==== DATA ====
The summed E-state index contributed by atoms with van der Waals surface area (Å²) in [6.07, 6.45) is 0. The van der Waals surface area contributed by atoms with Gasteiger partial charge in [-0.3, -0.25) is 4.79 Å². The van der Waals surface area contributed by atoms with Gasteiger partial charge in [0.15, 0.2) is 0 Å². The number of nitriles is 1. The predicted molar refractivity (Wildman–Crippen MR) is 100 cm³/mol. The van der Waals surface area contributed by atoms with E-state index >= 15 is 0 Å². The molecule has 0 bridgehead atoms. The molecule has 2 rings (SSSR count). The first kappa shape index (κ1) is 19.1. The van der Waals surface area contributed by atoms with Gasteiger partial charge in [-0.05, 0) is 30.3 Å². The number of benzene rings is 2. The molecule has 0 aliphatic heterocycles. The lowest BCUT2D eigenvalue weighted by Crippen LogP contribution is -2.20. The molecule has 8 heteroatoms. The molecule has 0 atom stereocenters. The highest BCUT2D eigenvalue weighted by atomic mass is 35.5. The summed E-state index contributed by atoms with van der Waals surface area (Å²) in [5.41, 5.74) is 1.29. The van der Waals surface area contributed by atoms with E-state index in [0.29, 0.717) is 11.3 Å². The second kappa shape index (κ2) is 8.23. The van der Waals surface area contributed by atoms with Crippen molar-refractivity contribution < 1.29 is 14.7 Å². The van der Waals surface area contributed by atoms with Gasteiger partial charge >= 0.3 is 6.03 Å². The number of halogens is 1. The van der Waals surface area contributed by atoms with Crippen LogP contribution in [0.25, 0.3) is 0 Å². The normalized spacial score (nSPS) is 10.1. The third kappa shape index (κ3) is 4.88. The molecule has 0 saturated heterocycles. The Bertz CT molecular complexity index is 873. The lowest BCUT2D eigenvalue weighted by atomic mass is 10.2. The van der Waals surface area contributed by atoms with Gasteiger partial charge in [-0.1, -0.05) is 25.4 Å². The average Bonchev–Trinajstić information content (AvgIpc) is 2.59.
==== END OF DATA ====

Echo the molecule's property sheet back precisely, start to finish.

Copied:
The summed E-state index contributed by atoms with van der Waals surface area (Å²) in [6.07, 6.45) is 0. The van der Waals surface area contributed by atoms with Gasteiger partial charge in [-0.3, -0.25) is 4.79 Å². The van der Waals surface area contributed by atoms with Gasteiger partial charge in [0.15, 0.2) is 0 Å². The number of nitriles is 1. The predicted molar refractivity (Wildman–Crippen MR) is 100 cm³/mol. The van der Waals surface area contributed by atoms with E-state index >= 15 is 0 Å². The molecule has 0 bridgehead atoms. The molecule has 2 rings (SSSR count). The first kappa shape index (κ1) is 19.1. The van der Waals surface area contributed by atoms with Gasteiger partial charge in [-0.05, 0) is 30.3 Å². The number of benzene rings is 2. The molecule has 0 aliphatic heterocycles. The lowest BCUT2D eigenvalue weighted by Crippen LogP contribution is -2.20. The molecule has 8 heteroatoms. The molecule has 0 atom stereocenters. The highest BCUT2D eigenvalue weighted by atomic mass is 35.5. The summed E-state index contributed by atoms with van der Waals surface area (Å²) in [5.41, 5.74) is 1.29. The van der Waals surface area contributed by atoms with E-state index in [0.29, 0.717) is 11.3 Å². The second kappa shape index (κ2) is 8.23. The van der Waals surface area contributed by atoms with Crippen molar-refractivity contribution < 1.29 is 14.7 Å². The van der Waals surface area contributed by atoms with Gasteiger partial charge >= 0.3 is 6.03 Å². The number of halogens is 1. The van der Waals surface area contributed by atoms with Crippen LogP contribution in [0.25, 0.3) is 0 Å². The normalized spacial score (nSPS) is 10.1. The third kappa shape index (κ3) is 4.88. The molecule has 0 saturated heterocycles. The Bertz CT molecular complexity index is 873. The lowest BCUT2D eigenvalue weighted by atomic mass is 10.2. The van der Waals surface area contributed by atoms with Gasteiger partial charge in [-0.1, -0.05) is 25.4 Å². The average Bonchev–Trinajstić information content (AvgIpc) is 2.59.